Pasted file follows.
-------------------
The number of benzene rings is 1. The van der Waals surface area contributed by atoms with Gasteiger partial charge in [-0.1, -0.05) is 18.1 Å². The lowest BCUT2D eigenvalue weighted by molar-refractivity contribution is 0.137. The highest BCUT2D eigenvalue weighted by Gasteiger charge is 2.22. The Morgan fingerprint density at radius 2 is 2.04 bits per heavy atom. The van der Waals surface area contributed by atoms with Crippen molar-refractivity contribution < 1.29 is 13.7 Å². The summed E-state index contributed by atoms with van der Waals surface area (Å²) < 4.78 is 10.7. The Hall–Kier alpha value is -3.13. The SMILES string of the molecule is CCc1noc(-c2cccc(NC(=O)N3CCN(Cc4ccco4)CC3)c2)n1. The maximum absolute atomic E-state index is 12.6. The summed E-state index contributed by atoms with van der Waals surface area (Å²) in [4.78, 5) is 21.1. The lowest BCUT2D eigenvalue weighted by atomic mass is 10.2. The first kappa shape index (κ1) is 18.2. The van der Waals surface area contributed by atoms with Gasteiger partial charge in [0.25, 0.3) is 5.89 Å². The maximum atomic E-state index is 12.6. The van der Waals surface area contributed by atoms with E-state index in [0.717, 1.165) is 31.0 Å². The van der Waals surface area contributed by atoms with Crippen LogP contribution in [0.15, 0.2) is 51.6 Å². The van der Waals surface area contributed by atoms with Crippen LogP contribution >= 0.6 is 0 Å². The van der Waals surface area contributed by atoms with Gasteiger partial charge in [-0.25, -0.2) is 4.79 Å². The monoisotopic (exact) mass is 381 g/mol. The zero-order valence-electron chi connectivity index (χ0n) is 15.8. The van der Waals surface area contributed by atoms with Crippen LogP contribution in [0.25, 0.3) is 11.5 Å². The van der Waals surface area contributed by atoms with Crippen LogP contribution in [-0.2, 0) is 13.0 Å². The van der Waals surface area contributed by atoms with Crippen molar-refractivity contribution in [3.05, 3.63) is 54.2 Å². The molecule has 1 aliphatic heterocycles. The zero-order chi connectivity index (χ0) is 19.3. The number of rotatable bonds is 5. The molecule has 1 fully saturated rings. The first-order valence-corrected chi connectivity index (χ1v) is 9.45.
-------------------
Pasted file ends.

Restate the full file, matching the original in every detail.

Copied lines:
The number of benzene rings is 1. The van der Waals surface area contributed by atoms with Gasteiger partial charge in [-0.1, -0.05) is 18.1 Å². The lowest BCUT2D eigenvalue weighted by molar-refractivity contribution is 0.137. The highest BCUT2D eigenvalue weighted by Gasteiger charge is 2.22. The Morgan fingerprint density at radius 2 is 2.04 bits per heavy atom. The van der Waals surface area contributed by atoms with Crippen molar-refractivity contribution < 1.29 is 13.7 Å². The summed E-state index contributed by atoms with van der Waals surface area (Å²) < 4.78 is 10.7. The Hall–Kier alpha value is -3.13. The SMILES string of the molecule is CCc1noc(-c2cccc(NC(=O)N3CCN(Cc4ccco4)CC3)c2)n1. The maximum absolute atomic E-state index is 12.6. The summed E-state index contributed by atoms with van der Waals surface area (Å²) in [4.78, 5) is 21.1. The lowest BCUT2D eigenvalue weighted by atomic mass is 10.2. The first kappa shape index (κ1) is 18.2. The van der Waals surface area contributed by atoms with Gasteiger partial charge in [0.25, 0.3) is 5.89 Å². The maximum atomic E-state index is 12.6. The van der Waals surface area contributed by atoms with E-state index in [0.717, 1.165) is 31.0 Å². The van der Waals surface area contributed by atoms with Crippen LogP contribution in [0.15, 0.2) is 51.6 Å². The van der Waals surface area contributed by atoms with Crippen LogP contribution >= 0.6 is 0 Å². The van der Waals surface area contributed by atoms with Gasteiger partial charge in [-0.25, -0.2) is 4.79 Å². The monoisotopic (exact) mass is 381 g/mol. The zero-order valence-electron chi connectivity index (χ0n) is 15.8. The van der Waals surface area contributed by atoms with Crippen LogP contribution in [0.25, 0.3) is 11.5 Å². The van der Waals surface area contributed by atoms with Crippen LogP contribution in [-0.2, 0) is 13.0 Å². The van der Waals surface area contributed by atoms with Crippen molar-refractivity contribution in [3.05, 3.63) is 54.2 Å². The molecule has 1 aliphatic heterocycles. The zero-order chi connectivity index (χ0) is 19.3. The number of rotatable bonds is 5. The molecule has 1 fully saturated rings. The first-order valence-corrected chi connectivity index (χ1v) is 9.45.